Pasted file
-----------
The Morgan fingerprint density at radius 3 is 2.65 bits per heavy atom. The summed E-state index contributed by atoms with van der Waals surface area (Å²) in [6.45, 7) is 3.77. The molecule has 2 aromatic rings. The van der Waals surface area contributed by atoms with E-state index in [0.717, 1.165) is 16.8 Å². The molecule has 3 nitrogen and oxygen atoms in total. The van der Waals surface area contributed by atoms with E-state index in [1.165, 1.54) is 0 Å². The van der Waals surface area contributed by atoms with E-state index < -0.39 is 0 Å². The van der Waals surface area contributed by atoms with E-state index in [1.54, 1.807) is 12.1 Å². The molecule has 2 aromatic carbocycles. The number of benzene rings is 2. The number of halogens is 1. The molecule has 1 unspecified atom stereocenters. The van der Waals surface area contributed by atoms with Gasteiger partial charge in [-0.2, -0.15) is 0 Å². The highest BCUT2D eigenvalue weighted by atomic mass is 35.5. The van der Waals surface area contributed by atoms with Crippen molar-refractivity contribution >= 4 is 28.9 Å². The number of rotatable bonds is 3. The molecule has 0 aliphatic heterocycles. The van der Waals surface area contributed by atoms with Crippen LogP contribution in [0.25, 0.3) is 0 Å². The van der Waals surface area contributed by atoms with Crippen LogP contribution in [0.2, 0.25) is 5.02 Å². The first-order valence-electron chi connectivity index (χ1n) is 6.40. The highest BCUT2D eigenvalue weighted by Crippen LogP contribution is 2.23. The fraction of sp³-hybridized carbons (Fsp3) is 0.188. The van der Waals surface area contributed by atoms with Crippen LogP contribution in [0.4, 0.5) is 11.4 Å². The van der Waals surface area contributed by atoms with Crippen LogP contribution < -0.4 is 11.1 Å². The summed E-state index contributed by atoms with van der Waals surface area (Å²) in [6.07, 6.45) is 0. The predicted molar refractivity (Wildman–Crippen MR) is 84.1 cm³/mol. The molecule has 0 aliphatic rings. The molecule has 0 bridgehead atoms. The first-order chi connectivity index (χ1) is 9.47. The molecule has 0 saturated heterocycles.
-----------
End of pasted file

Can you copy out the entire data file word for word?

The Morgan fingerprint density at radius 3 is 2.65 bits per heavy atom. The summed E-state index contributed by atoms with van der Waals surface area (Å²) in [6.45, 7) is 3.77. The molecule has 2 aromatic rings. The van der Waals surface area contributed by atoms with E-state index in [0.717, 1.165) is 16.8 Å². The molecule has 3 nitrogen and oxygen atoms in total. The van der Waals surface area contributed by atoms with E-state index in [1.165, 1.54) is 0 Å². The van der Waals surface area contributed by atoms with E-state index < -0.39 is 0 Å². The van der Waals surface area contributed by atoms with E-state index in [1.54, 1.807) is 12.1 Å². The molecule has 2 aromatic carbocycles. The number of benzene rings is 2. The number of halogens is 1. The molecule has 1 unspecified atom stereocenters. The van der Waals surface area contributed by atoms with Gasteiger partial charge in [-0.2, -0.15) is 0 Å². The highest BCUT2D eigenvalue weighted by atomic mass is 35.5. The van der Waals surface area contributed by atoms with Crippen molar-refractivity contribution >= 4 is 28.9 Å². The number of rotatable bonds is 3. The molecule has 0 aliphatic heterocycles. The van der Waals surface area contributed by atoms with Crippen LogP contribution in [0.25, 0.3) is 0 Å². The van der Waals surface area contributed by atoms with Crippen LogP contribution in [0.2, 0.25) is 5.02 Å². The first-order valence-electron chi connectivity index (χ1n) is 6.40. The highest BCUT2D eigenvalue weighted by Crippen LogP contribution is 2.23. The fraction of sp³-hybridized carbons (Fsp3) is 0.188. The van der Waals surface area contributed by atoms with Crippen LogP contribution in [0.4, 0.5) is 11.4 Å². The van der Waals surface area contributed by atoms with Crippen LogP contribution < -0.4 is 11.1 Å². The summed E-state index contributed by atoms with van der Waals surface area (Å²) in [6.07, 6.45) is 0. The predicted molar refractivity (Wildman–Crippen MR) is 84.1 cm³/mol. The molecule has 0 aliphatic rings. The molecule has 0 bridgehead atoms. The first-order chi connectivity index (χ1) is 9.47. The molecule has 0 saturated heterocycles.